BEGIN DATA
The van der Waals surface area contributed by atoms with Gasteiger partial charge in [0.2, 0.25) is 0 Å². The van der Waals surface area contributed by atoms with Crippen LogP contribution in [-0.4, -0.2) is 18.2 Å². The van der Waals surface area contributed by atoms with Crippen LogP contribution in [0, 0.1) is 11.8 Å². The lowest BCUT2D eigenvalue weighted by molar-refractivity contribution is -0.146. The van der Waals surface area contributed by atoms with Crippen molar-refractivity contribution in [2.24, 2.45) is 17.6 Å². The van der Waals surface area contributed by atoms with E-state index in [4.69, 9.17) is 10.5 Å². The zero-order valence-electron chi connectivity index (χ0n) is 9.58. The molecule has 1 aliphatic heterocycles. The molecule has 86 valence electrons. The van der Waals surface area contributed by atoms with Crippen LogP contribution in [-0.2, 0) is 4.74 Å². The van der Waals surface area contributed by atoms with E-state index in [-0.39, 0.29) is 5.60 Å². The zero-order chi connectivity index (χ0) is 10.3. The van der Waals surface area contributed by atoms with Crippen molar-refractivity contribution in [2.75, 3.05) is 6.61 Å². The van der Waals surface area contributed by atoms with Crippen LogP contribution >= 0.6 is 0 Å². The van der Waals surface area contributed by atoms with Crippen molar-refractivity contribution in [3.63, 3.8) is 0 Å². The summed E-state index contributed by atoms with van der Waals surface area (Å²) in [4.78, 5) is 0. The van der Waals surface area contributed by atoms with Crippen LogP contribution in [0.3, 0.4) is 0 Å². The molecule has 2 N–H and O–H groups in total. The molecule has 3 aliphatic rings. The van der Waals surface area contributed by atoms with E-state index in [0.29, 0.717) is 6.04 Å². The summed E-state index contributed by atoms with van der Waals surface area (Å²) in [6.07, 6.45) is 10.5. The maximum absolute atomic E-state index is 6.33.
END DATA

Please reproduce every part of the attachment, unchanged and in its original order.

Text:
The van der Waals surface area contributed by atoms with Gasteiger partial charge in [0.2, 0.25) is 0 Å². The van der Waals surface area contributed by atoms with Crippen LogP contribution in [-0.4, -0.2) is 18.2 Å². The van der Waals surface area contributed by atoms with Crippen LogP contribution in [0, 0.1) is 11.8 Å². The lowest BCUT2D eigenvalue weighted by molar-refractivity contribution is -0.146. The van der Waals surface area contributed by atoms with Crippen molar-refractivity contribution in [2.24, 2.45) is 17.6 Å². The van der Waals surface area contributed by atoms with E-state index in [4.69, 9.17) is 10.5 Å². The zero-order valence-electron chi connectivity index (χ0n) is 9.58. The molecule has 1 aliphatic heterocycles. The molecule has 86 valence electrons. The van der Waals surface area contributed by atoms with Crippen LogP contribution in [-0.2, 0) is 4.74 Å². The van der Waals surface area contributed by atoms with E-state index in [-0.39, 0.29) is 5.60 Å². The zero-order chi connectivity index (χ0) is 10.3. The van der Waals surface area contributed by atoms with Crippen molar-refractivity contribution in [2.75, 3.05) is 6.61 Å². The van der Waals surface area contributed by atoms with Crippen LogP contribution >= 0.6 is 0 Å². The van der Waals surface area contributed by atoms with Crippen molar-refractivity contribution in [3.63, 3.8) is 0 Å². The summed E-state index contributed by atoms with van der Waals surface area (Å²) in [4.78, 5) is 0. The van der Waals surface area contributed by atoms with Crippen LogP contribution in [0.3, 0.4) is 0 Å². The molecule has 2 N–H and O–H groups in total. The molecule has 3 aliphatic rings. The van der Waals surface area contributed by atoms with E-state index in [0.29, 0.717) is 6.04 Å². The summed E-state index contributed by atoms with van der Waals surface area (Å²) in [6.07, 6.45) is 10.5. The maximum absolute atomic E-state index is 6.33.